Friday, October 3, 2008

Harper doesn't shine, but wins debate

The Globe and Mail reports that an instant poll conducted by Ipsos Reid after the televised leaders debate showed Prime Minister Harper won with 31 per cent support, but his lead and appeal as a prime minister slipped somewhat. NDP leader Jack Layton ranked second with 25 per cent support.

Elizabeth May was third, claiming 17 per cent of support, while Stéphane Dion was fourth overall with only 15 per cent of viewers saying he had won.

This about the way I saw it, although I would not have been as kind to Ms. May. It was a pretty rich to hear the leader of a party that in about 25 years has yet to elect a single member to parliament lecturing our prime minister as though she were his political equal.

Under the law and in most ways within our society, Ms. May is every bit the equal of Stephen Harper and Stéphane Dion, but politically her party and herself lack the accomplishments and the moral authority to sit at the same table as the Conservatives and the Liberals.

Ms. May's Green Party of Canada was founded in 1983 and is yet to elect a single member. In contrast, Mr. Harper's Reform Party of Canada was founded in 1987 and in about 10 years had elected 60 members to parliament, and by 2006 had become the governing party after a merger with a much smaller (12 members in 2000) Progressive Conservative Party.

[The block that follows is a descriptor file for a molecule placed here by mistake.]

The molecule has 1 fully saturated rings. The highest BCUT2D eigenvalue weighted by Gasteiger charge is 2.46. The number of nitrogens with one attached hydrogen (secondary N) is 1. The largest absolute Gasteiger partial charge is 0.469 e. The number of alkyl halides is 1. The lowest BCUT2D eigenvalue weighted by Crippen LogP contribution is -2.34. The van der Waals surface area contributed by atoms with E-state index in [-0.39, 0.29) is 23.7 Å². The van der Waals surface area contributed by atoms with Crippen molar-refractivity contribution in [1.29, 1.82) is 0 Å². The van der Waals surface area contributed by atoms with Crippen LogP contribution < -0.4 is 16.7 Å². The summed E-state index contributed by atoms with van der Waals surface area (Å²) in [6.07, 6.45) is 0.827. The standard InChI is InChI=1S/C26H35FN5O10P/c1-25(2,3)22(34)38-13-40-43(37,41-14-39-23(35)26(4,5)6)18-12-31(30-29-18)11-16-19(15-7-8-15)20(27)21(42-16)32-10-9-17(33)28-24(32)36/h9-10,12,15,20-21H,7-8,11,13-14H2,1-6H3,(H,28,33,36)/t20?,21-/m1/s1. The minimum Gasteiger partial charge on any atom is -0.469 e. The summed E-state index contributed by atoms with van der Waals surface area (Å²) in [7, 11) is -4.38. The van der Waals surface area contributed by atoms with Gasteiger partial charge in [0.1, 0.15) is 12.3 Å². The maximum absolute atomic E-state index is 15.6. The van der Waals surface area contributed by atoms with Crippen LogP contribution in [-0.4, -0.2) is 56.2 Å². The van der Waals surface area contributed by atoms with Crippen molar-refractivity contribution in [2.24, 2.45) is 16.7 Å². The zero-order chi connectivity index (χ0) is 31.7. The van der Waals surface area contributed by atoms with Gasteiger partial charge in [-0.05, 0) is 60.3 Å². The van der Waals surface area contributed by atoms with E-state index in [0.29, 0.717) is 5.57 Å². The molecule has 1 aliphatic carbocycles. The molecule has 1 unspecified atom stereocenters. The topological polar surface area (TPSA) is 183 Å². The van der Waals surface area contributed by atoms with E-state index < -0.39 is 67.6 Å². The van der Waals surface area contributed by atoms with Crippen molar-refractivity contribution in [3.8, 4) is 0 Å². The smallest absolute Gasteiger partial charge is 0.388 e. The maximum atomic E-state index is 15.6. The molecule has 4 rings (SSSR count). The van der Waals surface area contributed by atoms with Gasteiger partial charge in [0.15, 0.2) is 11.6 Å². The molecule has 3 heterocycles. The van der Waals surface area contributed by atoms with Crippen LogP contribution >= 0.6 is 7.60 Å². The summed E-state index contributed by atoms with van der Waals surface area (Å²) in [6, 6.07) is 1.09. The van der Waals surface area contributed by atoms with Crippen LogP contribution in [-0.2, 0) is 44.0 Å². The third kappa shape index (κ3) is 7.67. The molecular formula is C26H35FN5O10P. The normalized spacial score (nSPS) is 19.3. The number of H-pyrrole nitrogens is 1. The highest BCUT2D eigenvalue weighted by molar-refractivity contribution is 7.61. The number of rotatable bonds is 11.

When Ms. May actually earns her seat at the table, I'll take her seriously. Until that unlikely time, I see her as an unnecessary distraction.


  1. This entire post is a lesson in political ignorance. The Greens won't be going away any time soon as they are now positioning themselves as an electable, viable party. It is not May's fault that the Greens have been marginalized by the media and treated as a fringe, single issue party since the 80s. I'm unsure how anyone could conclude that Harper "won" this debate as he was torn apart from every direction and was often completely unable to respond to points and criticisms brought forth by Layton and May.

  2. If my post "is a lesson in political ignorance," your comment is a remarkable case of selective memory.

    The Reform Party was demonized by the media, yet managed to elect members. On the other hand, comments from that same media have been overwhelmingly favourable to the Greens—yet no elected members.